“When speaking to our emotional self, it can be very helpful to personify it, thereby seeing it as a separate entity. This makes what we are inwardly saying seem more real and makes us realize how exceptionally cruel we are being.”

I had never seen it so clear before. These self-attacking thoughts of mine were off base.

The things I was telling myself, I would never say if the roles were reversed. I would have forgiven them by now, and shown them compassion. I would’ve told them, “No one is perfect.”

Only by knowing I was in the wrong by focusing so much energy on this screw-up of mine, would I then be able to get back on track and halt this negative self-attacking spiral.

So I journaled a lot. I meditated a lot. And I began to shut down the self-attacking thoughts as soon as they entered my mind. Days went by, and I caught myself thinking less and less of that day. I knew I was embarrassed it happened, and there was nothing I could do to take that day back.

But I could now move forward, and use this mistake as a learning lesson.

After providing myself with some badly needed self-closure, I posted a very clique quote in my work area.

“No one is perfect. No one is perfect. No one is perfect.”

I wrote it out three times because I know we see this sentence often, and we read it. We accept it. We know it’s true.

But we do not live it.

And I needed to start living it.

I’m not the only person who has said something they wished they could take back. We all act out of emotion sometimes. We say things we shouldn’t say; we don’t practice empathy; we get insecure; we feel inferior; we absorb so much from an environment and factors that have nothing to do with us, and we use them to justify wrong actions.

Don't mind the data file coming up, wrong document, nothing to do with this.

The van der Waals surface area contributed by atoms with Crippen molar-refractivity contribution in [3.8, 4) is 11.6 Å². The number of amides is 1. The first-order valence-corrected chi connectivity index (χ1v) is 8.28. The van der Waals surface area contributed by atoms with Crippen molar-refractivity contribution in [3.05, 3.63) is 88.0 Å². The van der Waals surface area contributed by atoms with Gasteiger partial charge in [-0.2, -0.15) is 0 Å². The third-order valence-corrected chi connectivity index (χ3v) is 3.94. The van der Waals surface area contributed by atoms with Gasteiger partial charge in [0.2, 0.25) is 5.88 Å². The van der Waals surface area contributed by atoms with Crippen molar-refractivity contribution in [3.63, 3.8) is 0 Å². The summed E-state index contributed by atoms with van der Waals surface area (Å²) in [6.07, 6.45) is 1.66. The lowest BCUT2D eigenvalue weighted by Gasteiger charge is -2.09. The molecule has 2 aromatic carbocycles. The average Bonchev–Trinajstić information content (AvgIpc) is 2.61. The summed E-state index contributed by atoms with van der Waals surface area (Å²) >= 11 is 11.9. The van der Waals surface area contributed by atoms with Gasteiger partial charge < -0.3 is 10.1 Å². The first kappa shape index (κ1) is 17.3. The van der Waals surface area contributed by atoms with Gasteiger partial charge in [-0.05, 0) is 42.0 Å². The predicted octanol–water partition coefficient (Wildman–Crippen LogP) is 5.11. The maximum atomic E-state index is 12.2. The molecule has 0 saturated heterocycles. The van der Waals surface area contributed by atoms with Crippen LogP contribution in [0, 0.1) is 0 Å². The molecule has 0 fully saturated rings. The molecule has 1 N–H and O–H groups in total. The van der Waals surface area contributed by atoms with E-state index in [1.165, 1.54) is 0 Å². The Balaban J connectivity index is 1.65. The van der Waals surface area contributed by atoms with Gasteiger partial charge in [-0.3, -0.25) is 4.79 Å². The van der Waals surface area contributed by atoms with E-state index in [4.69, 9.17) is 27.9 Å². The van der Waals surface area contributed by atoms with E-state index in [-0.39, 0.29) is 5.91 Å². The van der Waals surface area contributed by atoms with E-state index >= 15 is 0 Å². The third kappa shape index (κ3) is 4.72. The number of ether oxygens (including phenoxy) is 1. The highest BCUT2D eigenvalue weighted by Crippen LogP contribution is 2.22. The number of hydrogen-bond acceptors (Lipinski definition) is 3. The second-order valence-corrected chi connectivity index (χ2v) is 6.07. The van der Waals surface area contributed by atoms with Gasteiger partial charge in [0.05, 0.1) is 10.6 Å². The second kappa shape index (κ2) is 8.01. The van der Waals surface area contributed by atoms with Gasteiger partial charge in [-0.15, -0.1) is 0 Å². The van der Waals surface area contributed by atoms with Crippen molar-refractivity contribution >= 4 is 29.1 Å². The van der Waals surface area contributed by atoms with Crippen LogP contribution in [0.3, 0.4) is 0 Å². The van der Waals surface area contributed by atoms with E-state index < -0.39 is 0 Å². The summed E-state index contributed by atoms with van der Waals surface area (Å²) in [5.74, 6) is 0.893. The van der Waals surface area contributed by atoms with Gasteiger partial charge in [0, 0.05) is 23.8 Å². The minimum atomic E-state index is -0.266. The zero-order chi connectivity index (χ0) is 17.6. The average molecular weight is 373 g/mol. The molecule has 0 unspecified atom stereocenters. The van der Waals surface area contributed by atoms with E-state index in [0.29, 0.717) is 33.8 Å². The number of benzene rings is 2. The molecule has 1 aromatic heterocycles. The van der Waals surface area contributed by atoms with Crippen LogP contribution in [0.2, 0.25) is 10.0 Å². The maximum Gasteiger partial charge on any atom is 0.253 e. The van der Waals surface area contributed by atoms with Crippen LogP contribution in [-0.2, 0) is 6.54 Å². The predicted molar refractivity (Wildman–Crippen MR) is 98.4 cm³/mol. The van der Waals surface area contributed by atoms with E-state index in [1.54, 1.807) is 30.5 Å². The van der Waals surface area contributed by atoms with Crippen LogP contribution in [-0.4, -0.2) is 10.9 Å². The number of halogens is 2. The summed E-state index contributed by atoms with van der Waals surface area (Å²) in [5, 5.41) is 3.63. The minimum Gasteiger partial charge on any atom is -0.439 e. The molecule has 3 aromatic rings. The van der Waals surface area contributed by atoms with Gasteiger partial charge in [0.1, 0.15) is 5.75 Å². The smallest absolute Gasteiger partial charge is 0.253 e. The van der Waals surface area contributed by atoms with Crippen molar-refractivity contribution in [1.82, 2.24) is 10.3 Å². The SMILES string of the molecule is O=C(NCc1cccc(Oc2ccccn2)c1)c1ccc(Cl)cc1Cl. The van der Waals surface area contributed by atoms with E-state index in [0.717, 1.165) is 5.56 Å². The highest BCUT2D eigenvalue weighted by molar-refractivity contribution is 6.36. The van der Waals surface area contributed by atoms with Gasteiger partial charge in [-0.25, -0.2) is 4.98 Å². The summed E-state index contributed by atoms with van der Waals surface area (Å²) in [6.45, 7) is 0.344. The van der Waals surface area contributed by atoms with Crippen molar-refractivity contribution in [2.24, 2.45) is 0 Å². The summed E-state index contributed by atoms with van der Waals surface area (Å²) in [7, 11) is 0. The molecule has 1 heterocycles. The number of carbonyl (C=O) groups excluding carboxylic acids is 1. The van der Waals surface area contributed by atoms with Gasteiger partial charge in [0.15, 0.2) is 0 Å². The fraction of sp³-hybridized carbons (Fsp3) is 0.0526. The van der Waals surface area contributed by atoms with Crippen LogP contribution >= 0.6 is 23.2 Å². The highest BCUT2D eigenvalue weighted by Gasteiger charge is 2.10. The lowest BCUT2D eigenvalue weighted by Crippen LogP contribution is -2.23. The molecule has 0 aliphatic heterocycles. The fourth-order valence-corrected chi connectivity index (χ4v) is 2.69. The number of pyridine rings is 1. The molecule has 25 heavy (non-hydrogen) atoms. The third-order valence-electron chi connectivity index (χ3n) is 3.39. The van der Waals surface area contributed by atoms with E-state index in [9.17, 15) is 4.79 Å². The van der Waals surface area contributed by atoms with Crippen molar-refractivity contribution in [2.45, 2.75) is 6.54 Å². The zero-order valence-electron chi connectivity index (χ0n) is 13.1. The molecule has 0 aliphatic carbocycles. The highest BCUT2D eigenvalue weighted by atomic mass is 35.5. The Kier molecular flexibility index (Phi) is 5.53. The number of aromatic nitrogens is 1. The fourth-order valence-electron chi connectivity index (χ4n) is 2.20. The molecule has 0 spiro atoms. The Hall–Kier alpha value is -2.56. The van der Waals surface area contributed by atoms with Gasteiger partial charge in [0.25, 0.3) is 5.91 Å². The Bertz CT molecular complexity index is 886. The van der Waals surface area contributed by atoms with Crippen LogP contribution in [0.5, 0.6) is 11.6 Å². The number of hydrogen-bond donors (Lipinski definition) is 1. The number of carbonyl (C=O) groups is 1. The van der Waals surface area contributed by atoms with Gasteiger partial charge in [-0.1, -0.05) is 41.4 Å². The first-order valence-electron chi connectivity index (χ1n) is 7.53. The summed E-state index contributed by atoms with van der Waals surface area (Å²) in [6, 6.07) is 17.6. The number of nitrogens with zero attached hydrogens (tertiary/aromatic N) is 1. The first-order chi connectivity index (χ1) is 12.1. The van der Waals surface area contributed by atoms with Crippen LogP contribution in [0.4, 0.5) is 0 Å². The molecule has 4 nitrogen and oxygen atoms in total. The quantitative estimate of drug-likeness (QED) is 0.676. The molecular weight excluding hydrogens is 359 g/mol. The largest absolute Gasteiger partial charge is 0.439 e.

But making mistakes is a part of life. It’s a part of everyone’s life. Mistakes are how we grow.

And we have to stop being so hard on ourselves when we mess up.

There is nothing wrong with expecting more of ourselves. We should absolutely have high expectations of ourselves. We should always want ourselves to be better because we always can be. None of us have reached our maximum growth potential, and we never will.

We can always learn, improve, and grow. But we must be able to give ourselves that room to grow. How do we grow?

We must make mistakes. We must learn from them. And we must forgive ourselves for not being perfect. Because really, nobody is.

Jessica Mendez is a full-time writer living in Las Vegas, NV. She received her bachelor’s degree in psychology from NAU and her master’s degree in family and human development from ASU. In 2018, she left her career in mental health to pursue a career in writing. She is currently working on her debut novel and a collection of bilingual poetry. Follow her on Twitter and Medium to read more of her work.



Image courtesy of Chermiti Mohamed.